The day after Christmas, my 5-year-old announced that she was going to have a sugar cookie for breakfast. She was wearing a blue Elsa princess nightgown that she got the morning before. On the table, was a plate of sugar cookies that we’d made on Christmas Eve.
“No,” I said. “Maybe after lunch, but not for breakfast.”
Norah looked me in the eye and gave me her brat face, a straight look of defiance that she adopted about a year ago. When I told her not to drink too much water before bed, this was the look she gave me as she drank more water. A few weeks ago, when we were at her older brother’s basketball game and I told her not to run into another court to see her friend, this was the look she gave me before defiantly strutting away.
Norah reached up with her grubby little hands, snatched a snowman-shaped blue cookie from the table, and began eating. Then she gave me half a twisted grin that seemed to say, What do you think of them apples?
Most of the year Norah is a sweetheart. But the days leading up to Christmas are stressful for a child, particularly with all the reminders that Santa’s watching. Norah had just spent 25 days feeling like she was right on the line between naughty and nice, making Christmas day a sensory overload.
But now it was all over, and she’d come crashing down to normal life.
The truly sad part of this whole event was the fact that I’d had two sugar cookies before Norah got up. It was just after 7 AM.
So much of parenting is about contradictions and double standards. I tell the kids they can only have one can of soda a week, while I drink several a day. I tell them they can’t eat before bed, while I usually have a bowl of cereal after they are asleep.
I regularly tell myself that the kids will never know, and assume that I am older and wiser and more than qualified to pull the wool over their eyes. But the sad fact is: I get caught breaking the rules all the time, and it’s this inconsistency that is most likely the reason Norah thinks she can get away with something like taking cookies after I told her not to, and then giving me her brat face.
Back in our kitchen, Norah placed her cookie-free hand on her hip, stomped her right foot, and said, “Princesses can eat cookies in the morning! That’s what makes me a princess!”
I laughed under my breath.
“Kiddo,” I said. “That’s not how a princess acts. Put the cookie down, or I’m going to put you back to bed.”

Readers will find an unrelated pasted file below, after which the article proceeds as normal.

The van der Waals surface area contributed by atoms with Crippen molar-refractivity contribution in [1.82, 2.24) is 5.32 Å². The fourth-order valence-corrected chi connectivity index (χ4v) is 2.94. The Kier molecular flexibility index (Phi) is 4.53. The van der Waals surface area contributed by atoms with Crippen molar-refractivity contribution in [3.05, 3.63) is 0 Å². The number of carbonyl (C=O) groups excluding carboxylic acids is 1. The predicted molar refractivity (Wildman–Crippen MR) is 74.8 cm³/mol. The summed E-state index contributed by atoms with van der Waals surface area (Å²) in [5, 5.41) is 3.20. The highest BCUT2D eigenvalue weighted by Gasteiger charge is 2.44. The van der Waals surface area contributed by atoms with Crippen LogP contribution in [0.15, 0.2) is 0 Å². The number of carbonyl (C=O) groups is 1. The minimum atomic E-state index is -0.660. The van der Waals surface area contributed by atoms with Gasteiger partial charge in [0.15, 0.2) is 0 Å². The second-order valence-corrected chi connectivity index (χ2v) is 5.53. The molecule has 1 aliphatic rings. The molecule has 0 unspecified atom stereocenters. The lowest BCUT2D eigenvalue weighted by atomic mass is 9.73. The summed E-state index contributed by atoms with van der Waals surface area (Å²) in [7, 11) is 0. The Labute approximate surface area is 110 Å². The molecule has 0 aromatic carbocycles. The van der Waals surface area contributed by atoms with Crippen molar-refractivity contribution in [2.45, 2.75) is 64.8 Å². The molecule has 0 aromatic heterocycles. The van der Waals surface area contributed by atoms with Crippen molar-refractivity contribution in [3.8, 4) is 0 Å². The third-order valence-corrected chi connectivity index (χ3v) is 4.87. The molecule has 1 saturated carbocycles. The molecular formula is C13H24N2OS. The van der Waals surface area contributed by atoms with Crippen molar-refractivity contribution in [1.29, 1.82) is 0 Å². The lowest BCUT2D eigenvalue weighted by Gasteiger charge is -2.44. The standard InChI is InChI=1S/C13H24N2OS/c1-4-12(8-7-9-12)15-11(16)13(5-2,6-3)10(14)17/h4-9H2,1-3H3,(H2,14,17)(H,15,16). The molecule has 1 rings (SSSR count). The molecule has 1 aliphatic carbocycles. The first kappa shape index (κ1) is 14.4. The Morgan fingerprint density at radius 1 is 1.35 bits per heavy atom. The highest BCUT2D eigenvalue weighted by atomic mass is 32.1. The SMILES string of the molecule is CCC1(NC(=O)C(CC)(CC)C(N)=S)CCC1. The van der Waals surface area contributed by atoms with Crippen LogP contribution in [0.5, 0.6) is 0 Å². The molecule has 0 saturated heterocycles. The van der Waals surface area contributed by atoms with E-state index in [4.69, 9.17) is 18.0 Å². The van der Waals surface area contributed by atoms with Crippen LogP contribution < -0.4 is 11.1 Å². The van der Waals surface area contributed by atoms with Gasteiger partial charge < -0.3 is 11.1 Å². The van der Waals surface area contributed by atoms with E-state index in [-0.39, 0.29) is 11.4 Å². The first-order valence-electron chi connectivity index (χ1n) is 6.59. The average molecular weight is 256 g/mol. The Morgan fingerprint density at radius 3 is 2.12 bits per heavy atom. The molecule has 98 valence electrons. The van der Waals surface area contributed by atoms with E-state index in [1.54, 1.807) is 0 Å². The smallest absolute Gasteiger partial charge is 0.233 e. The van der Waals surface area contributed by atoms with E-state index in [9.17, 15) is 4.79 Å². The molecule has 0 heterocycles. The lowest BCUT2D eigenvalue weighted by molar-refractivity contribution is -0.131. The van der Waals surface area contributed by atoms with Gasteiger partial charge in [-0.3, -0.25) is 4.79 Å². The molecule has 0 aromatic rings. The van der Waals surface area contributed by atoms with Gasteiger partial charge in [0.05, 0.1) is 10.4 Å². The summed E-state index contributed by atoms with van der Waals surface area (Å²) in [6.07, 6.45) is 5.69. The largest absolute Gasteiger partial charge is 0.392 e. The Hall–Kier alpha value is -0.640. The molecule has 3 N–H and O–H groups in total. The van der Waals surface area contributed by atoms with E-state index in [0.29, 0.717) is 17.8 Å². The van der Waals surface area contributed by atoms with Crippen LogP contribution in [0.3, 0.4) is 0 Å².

Every year it’s like this. Every year my kids turn into demanding, whining, little jerks the day after Christmas, and I wonder if it’s because they think the clock reset on good behavior, and suddenly, they don’t have to worry about Santa watching them.
I was tired from getting up way too early to unwrap gifts, driving around to see friends, helping to make a big meal, and staying up too late watching a movie with the kids.
There was also the fact that my wife Mel and I had scrimped and saved to give the kids a good Christmas. I’d taken on extra work the months before, and we’d spent a lot of late nights shopping online, trying to find the best deals. What this all boiled down to was that I wanted Norah to show me a little gratitude for placing so many gifts under the tree.
I put my hand out, palm up, and waited.
How could she act like this after I’d given her so much? I thought.
I sat with my hand out for a while, and in the silence, I thought about how, when I give my kids a happy Christmas, I expect them to appreciate it. I want them to love me more for it. I want them to understand my long hours of extra work, and tight budgeting, and deep thought that was put into each gift.
But kids don’t work that way. When I think back on my childhood, I didn’t think about any of that. I didn’t think about the fact that my mother was single, and worked at a music store, and cleaned houses in addition to her full-time job each Christmas to earn extra money. I only realize her sacrifice now, as an adult.
So much of all this parenting stuff is about perception, and I see things very differently now that I’m an adult.
Part of me wanted to go into some cliché tirade about other kids in other places and other families that didn’t get Christmas presents. Part of me wanted to give her a guilt trip, like my mother would’ve in this situation. But it just didn’t feel right.
“You know I love you, right?” I said.
Norah didn’t move for a moment. Then she reluctantly nodded.
“Good,” I said. “That’s why I bought you all that awesome stuff for Christmas. That’s why I wasn’t home all those nights. I was working to pay for all that stuff.”
We sat in silence for a moment, Norah’s eyes moving side to side. I don’t know if she was starting to realize what we’d done for her the day before, or if she was just getting more pissed off, but what I do know is, that she placed the half eaten cookie in my hand.
“Thank you,” I said.
She looked at the ground.
“Tell you what. Let’s have some cereal, and then we can have a breakfast dessert. Just this once.”
Norah smiled and got the Cheerios from the cupboard.